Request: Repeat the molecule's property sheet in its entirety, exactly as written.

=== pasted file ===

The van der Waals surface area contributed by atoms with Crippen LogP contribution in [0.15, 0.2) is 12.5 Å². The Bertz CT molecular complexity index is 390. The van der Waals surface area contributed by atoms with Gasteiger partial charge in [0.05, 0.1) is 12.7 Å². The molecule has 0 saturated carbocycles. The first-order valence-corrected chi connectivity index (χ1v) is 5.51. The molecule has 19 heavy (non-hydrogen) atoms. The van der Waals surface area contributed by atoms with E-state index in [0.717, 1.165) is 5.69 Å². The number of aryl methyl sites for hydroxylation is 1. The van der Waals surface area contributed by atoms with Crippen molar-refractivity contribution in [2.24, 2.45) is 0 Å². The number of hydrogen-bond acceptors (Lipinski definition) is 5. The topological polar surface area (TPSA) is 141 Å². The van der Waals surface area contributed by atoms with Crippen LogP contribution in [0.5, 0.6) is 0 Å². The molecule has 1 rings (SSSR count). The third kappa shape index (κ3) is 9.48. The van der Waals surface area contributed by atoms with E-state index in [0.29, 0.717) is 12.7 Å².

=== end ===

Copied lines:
The van der Waals surface area contributed by atoms with Crippen LogP contribution in [0.15, 0.2) is 12.5 Å². The Bertz CT molecular complexity index is 390. The van der Waals surface area contributed by atoms with Gasteiger partial charge in [0.05, 0.1) is 12.7 Å². The molecule has 0 saturated carbocycles. The first-order valence-corrected chi connectivity index (χ1v) is 5.51. The molecule has 19 heavy (non-hydrogen) atoms. The van der Waals surface area contributed by atoms with E-state index in [0.717, 1.165) is 5.69 Å². The number of aryl methyl sites for hydroxylation is 1. The van der Waals surface area contributed by atoms with Crippen molar-refractivity contribution in [2.24, 2.45) is 0 Å². The number of hydrogen-bond acceptors (Lipinski definition) is 5. The topological polar surface area (TPSA) is 141 Å². The van der Waals surface area contributed by atoms with Crippen LogP contribution in [0.5, 0.6) is 0 Å². The molecule has 1 rings (SSSR count). The third kappa shape index (κ3) is 9.48. The van der Waals surface area contributed by atoms with E-state index in [0.29, 0.717) is 12.7 Å².